A look at the history of bacon reveal that the word is likely derived from three sources. The French word bako, the Germanic word bakkon or Old Teutonic backe. All the words mean “back” in English, which is where bacon cuts are usually taken from. In the US the cut is from the pork belly.
During the Middle Ages bacon (or bacoun) was used to describe pork in general. It was around the 12th century that the phrase “bring home the bacon” originated. Legend says that a church in Dunmow, England promised to give bacon to any man who could swear to the church and God he hadn’t argued with his wife for a year.
Thus, the man that was able to bring the bacon home to his wife was held to be a good individual. Whether this is really part of the history of bacon or not is uncertain. However the phrase has struck.
The British and the Bacon
By the 17th century, bacon had come to refer to the pork’s side cured with salt and not to pork in general. The Oxford Companion to Food refers to bacon as a product of the UK. Other accounts state that bacon wasn’t solely a British product.
However the British system for making them was used in other countries. Other accounts say that preserved pork were part of the British diet for hundreds of years.
By the 18th century, production of bacon in Britain had become widespread. According to some accounts of the history of bacon, John Harris of Wiltshire set up one of the first bacon curing shops in the country. The place has certainly become known for its production of bacon.
Some claims that the word was derived from the German bak. The French acquired it from the Germans and was introduced to the English. The word first appeared in the English language in the 12th century. Although still disputed, some claim that by the 15th century, bacon had come to mean cured meat and not just any type of pork.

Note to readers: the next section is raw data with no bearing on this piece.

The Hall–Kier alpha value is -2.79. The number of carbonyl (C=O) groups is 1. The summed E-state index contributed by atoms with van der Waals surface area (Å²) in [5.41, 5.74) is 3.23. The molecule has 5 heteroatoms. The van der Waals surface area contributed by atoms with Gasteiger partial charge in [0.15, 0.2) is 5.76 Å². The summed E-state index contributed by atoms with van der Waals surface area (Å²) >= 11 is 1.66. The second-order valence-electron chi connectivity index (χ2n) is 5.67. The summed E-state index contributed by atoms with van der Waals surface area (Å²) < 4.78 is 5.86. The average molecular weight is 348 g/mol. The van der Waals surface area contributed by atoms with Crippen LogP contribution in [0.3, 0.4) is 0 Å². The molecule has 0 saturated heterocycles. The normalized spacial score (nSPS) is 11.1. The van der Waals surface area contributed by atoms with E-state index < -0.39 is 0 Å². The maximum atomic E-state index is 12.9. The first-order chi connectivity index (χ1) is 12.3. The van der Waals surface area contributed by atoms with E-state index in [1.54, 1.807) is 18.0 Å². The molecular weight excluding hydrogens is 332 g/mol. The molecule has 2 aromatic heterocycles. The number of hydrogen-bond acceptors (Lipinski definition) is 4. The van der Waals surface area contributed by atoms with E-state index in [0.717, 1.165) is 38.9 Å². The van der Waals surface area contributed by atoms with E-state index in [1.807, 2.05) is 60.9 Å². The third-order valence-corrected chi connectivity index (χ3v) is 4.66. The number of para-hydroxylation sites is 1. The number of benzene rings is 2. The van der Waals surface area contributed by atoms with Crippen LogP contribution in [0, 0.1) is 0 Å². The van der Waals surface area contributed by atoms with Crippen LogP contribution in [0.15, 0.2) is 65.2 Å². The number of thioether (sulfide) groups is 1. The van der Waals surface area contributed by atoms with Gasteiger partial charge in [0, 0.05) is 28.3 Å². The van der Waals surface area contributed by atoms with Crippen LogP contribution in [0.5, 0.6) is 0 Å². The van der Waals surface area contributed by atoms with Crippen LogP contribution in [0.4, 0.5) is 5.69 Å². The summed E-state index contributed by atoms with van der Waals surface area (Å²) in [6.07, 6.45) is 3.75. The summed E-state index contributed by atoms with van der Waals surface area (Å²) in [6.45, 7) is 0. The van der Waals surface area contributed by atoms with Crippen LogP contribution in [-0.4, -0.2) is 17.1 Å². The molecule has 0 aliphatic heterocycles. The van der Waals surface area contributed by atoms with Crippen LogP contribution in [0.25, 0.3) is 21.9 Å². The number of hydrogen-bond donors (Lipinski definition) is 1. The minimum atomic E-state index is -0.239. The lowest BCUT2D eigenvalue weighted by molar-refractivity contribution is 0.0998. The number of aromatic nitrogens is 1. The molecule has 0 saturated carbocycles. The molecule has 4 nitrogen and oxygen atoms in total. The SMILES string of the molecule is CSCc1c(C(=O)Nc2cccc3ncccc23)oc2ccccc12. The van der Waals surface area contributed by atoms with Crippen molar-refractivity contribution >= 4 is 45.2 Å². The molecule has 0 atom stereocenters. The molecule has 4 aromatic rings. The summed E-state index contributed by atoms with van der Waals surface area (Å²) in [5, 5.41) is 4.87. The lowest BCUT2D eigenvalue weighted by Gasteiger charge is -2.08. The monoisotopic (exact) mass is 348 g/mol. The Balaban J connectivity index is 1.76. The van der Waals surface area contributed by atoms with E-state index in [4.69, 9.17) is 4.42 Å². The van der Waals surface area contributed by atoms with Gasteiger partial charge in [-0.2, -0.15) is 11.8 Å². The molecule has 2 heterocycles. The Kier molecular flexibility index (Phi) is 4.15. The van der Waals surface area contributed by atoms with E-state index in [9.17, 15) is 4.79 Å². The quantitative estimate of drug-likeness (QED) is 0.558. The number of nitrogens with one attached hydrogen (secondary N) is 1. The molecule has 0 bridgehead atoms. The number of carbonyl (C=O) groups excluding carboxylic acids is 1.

The Romans had their perna (ham) and the petaso (shoulder bacon). Based on accounts of the history of bacon, the Romans browned the meat. Then they flavored it with some pepper and wine. The early Anglo Saxons used the bacon fat to add flavor to other foods, something still done today. The Germans consumed the meat with bean pottage.
William Ellis wrote in 1750 that bacon was very popular among the French and English. In particular the meat was well liked in northern England. Bacon was referred to as pickled pork.
Most were dried and salted. Others were set in the chimney breast to give it a smoked flavor. The English also ate bacon scallops with eggs. Others mixed the meat with bean pottage. A lot of the recipes spiced it up with salt, pepper and other seasonings.
There are still a lot of questions about the history of bacon. No matter how it began, it has become one of the most well loved meats in the world.